So here. When NARTH or Exodus International makes the assertion that “homosexuals can change” it is done in a certain context. NARTH’s motto is “Helping clients bring their desires and behaviors into harmony with their values.” The word “values” implies “family values” of course. People's desire for marriage, kids . . . heterosexuality. Exodus International’s motto is “Freedom from homosexuality through the power of Jesus Christ.” If Jesus has the power to free you from homosexuality as he freed blind men from their blindness and lepers from their leprosy, what does that mean except that he can make you well again, “normal” again? That he can make you heterosexual?

If you’re like most people who surf onto these websites, whether gay or straight, you won’t bother to look more deeply and read more critically because you are so desperately searching for a quick-fix answer either for yourself or for a loved one. You will not investigate carefully whether the testimonies that appear on the site claim that people have actually become heterosexuals. As with Bush’s torture statement, the claim that “homosexuals can change” cuts off at the verb, stopping short of further explanation in a "dot-dot-dot" so that the statement can be both truthful in isolation yet misleading in its context. “Homosexuals can change . . . their behavior, their choices, and the labels they use to define themselves.” But they never said homosexuals can change into heterosexuals.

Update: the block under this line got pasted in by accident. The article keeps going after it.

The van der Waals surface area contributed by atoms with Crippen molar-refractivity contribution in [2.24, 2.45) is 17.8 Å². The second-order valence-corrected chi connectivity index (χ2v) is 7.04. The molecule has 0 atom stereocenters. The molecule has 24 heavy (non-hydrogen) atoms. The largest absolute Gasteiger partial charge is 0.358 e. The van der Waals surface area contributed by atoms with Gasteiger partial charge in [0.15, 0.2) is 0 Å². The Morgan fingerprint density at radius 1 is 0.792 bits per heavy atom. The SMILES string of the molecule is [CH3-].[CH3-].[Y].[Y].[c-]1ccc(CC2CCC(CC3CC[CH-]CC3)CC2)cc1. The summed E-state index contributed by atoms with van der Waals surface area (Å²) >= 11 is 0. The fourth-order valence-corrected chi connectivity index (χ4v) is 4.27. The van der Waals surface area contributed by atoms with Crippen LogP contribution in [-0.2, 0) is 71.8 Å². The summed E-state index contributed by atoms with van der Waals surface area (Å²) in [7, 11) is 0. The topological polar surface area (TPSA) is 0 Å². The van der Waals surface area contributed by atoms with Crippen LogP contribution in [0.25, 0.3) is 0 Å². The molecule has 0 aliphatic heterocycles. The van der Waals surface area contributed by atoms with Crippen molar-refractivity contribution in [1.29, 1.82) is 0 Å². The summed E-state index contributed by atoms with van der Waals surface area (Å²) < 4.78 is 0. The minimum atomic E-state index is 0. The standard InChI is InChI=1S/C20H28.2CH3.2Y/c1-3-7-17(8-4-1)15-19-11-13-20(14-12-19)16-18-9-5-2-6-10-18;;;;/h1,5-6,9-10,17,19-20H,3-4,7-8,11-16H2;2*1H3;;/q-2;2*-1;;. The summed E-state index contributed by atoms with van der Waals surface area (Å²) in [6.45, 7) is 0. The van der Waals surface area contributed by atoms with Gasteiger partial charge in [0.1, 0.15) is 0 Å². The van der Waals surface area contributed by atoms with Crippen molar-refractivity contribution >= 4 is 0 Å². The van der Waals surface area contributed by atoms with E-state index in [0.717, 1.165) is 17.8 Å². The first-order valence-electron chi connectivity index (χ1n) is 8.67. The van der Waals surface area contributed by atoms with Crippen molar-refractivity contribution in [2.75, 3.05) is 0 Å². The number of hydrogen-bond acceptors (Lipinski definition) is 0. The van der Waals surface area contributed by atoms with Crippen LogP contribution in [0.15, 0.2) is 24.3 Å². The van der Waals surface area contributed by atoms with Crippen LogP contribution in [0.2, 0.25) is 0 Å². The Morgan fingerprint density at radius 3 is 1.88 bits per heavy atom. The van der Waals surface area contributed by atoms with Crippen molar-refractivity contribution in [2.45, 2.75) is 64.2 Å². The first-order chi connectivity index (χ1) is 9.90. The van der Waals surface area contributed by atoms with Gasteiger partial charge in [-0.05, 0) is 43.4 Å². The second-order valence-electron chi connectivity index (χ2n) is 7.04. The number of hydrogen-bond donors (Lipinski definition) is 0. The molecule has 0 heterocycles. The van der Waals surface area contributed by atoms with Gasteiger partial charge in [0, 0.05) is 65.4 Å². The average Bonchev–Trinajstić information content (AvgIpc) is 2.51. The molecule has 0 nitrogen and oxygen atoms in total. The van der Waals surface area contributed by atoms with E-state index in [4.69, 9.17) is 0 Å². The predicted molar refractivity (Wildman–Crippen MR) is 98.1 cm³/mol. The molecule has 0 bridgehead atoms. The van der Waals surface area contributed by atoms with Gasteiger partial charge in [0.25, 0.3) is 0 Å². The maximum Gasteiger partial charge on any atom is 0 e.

Saying you are now “married” is basically a short-hand way of saying “heterosexuality has been achieved,” without having to actually say that heterosexuality has been achieved because it probably hasn’t. All that has been achieved is a heterosexual lifestyle. And why not? If being ex-gay simply means leaving behind the gay lifestyle, for all practical purposes you are straight if you’ve embraced the straight lifestyle. Marriage is the ultimate badge of straightness, and as long as you are getting with the program of the wedding bells, the three beautiful kids, and the four-bedroom house in the suburbs, nobody cares about ongoing issues of sexual orientation, if such an issue can even be acknowledged.


This term was a new one for me, used by Joseph Nicolosi in the Gordon Opp interview. Apparently it is a term Nicolosi encourages ex-gays to use to refer to heterosexuals who have never struggled with homosexual inclinations. See, you don’t want to refer to them as “straights,” because ex-gays are supposed to be straight too, or at least perpetually on their way to straightdom, and so to call those guys “straights” would make it sound like you’re not straight, and you wouldn’t want to imply that you’re not straight, even though you couldn’t truthfully call yourself straight, but you could call yourself ex-gay which is close to implying that you are straight without having to actually say that you are. So you call them “ever-straights” because that’s a way of saying you’re kinda straight too (you’re on the way). It’s just that relative to their “ever-straightness” you’re just someone who “hasn’t-always-been-straight.” I hope that clears that up.